said organizations, for the reason
that said organizations have alway
received accommodations and special
privileges, especially on transporta
tion and special entertainments. We
do this to inform the public that
this camp and company does not ap
prove of such method.
F. M. McREE, Chair.
Warren McDonald Camp wishes to
extend their sincere thanks to the
I am authorized to take applications for loans on lands in
Obion and Weakley Counties, Tenn., and Fulton County, Ky.
The terms and conditions upon which this money will be loan
ed are most favorable to the borrower. All or any part of a
loan may be paid after one year, interest being stopped on
payments made.
Now is the time to arrange your farm loans while the money
can be had at a low rate of interest and on long time.
Attorney At Law & j& , Union City, Tenn.
lent halls the departed spirits of our
comrades and commune with them
once more.
As we stand under its magic spell,
how the past seems to live again;
how the dead shake off their shad-
the good people who took us into
their homes and treated us so kindly.
F. M. McREE.
No more business before the Camp,
ows, ana now aear races iook out captain Tom Johnson and Captain
of spirit windows and loved forms Unman each made soeeches brimful
rise to greet us from the still and of enthusiasm and were lively cheer-
pulseless dust. ed. Adjourned for dinner and then
We think the Lord lor the desire mixed with the bovs and citizens.
to remember our comrades who have saying good-bye, returned to their
crossed the great aiviae; ror a com- homes full of Kood feeling for the
radeship the ties ot which death can- people of Hornbeak and vicinity,
not sever; for a comradeship bigger R w POWELL, Adjutant.
ana uener mau Ltmc, iuc wtc
of a day that is gone, wnicn onngs FOR SALE My farm 2 U miles
us here in this our annual reunion . . ,
to take nart in these memorial soutllwest of Union Clty' 85 acres' 77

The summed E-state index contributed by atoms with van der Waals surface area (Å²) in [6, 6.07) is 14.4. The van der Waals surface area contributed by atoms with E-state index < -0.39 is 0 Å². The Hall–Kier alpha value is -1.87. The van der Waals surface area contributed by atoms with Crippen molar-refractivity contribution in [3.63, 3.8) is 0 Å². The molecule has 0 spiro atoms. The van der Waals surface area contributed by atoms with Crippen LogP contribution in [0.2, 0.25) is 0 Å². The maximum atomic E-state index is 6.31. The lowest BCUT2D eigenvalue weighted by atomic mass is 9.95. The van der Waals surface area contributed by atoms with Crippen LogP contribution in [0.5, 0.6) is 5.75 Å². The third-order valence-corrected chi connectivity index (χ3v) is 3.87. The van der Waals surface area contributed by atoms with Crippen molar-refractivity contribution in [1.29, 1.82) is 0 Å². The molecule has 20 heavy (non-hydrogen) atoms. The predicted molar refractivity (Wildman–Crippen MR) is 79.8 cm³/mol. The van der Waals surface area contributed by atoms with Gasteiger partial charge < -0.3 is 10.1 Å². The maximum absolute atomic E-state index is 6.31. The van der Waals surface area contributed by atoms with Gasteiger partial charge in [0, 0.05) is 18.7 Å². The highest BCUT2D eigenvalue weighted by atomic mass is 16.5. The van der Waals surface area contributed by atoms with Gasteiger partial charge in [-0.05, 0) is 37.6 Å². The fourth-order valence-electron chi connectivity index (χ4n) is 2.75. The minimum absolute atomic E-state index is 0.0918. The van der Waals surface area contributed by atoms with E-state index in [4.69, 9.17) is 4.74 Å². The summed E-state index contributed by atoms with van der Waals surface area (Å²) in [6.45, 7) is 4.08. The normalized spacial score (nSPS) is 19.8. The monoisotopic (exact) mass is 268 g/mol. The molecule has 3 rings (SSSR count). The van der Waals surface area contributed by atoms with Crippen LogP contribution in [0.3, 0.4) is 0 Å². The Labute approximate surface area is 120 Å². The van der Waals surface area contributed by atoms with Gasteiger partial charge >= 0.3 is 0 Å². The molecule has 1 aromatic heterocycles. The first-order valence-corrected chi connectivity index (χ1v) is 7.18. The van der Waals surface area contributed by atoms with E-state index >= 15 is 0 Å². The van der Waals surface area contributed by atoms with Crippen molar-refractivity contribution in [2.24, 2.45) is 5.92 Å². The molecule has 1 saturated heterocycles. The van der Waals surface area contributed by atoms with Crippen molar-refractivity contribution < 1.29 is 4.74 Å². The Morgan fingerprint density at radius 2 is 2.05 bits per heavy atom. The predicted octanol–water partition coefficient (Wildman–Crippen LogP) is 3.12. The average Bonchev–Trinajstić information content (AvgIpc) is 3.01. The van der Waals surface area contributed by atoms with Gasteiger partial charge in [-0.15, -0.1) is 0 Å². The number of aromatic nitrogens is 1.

services and to speak with hallowed acres in cultivation, 8 acres in
reverence the names of the departed woods lot. Also stock and tools suf-
comrades, and to speak of their ncjent to run the place and other
homes and their service as soldiers ofn. j i
111 iiic ueieuoe u. cue uvu,u u
and tender regard.
This is their memorial and there J
er information see
Damage Suit at Hickman.
C. T. Bondurant filed a suit for
$10,000 damages against Dahnke
Walker Milling Co. et al., last week
This suit is the result of another
suit filed by Dahnke-Walker Milling
Co. against Mr. Bondurant, which
alleged breach of contract, in refus
ing to deliver about 14,000 bushels
of wheat at a contract price of $1.04
a bushel. An order of delivery was
made by Circuit Clerk Morris and
Bondurant gave bond for the wheat
and shipped it to Nashville. In Cir
cuit Court last week the original
suit was dismissed by Dahnke-Walk-
er Milling Co. and a new suit filed
which alleged damages were due
them by reason of the fact that the
wheat, was worth more than they
contracted to pay for same, also fur
nishing sacks and damage to same.
Mr. Bondurant is now suing for
damages, alleging that he is dam
aged that much by reason of worry,
great expense and interference with
shipping his wheat. The case will
ne up at the January term of
court. Hickman Courier.
"Quality First" 1
in !!
Winter Rye, Barley and Turf Oats
Crimson Clover, Red and Sweet Clover
Timothy, Red-Top and Blue Grass
Dr. Pratt Killed.
Humboldt, Tenn., Oct. 3.
Tenn., Oct. 3. Dr. J.
J. Pratt, who exhibited an educated
horse at the Tri-County Fair here
all this week, was killed early last
night when the large tent pole fell
on him, striking his head, while tak
ing the tent down. This untimely
death brought a most gloomy end
to an otherwise pleasant fair week.
Dr. Pratt was a most estimable citi
zen of the McKenzie vicinity and, at
great labor, had educated a horse to
understand the English language al
most as perfectly as a human being,
He was a double first cousin of J. R.
McAlister, of this place. The i
mains were taken last night to Mc
Kenzie for interment, accompanied
by his daughter, who had spent the
week with him here.
Improved Kentucky Grain Drill
Peering Corn Harvester, Peering Disc Harrow
International Gasoline and Oil Engines
Oliver Chilled Plows, Buggies, Wagons, &c
"Quality First"
Special to Martin.
Quite a number of Union City citi
zens went to Martin Monday night
and heard M. R. Patterson speak. A
pecial train was used and about 75
people went from here.
I have purchased the agency for the McEwens Laundry
of Nashville, Tenn, and solicit your patronage, guaranteeing
satisfaction, or money cheerfully refunded. This laundry
has a standard reputation, being recognized as the best
kundry south of the Ohio River. All laundry repaired
free of charge. Give me a trial.
lours tor business,
Robert George Bramham.
Phone No. 132 or No. 13
Out-of-town customers please leave laundry at Caldwell's
Book Store and I will call for same?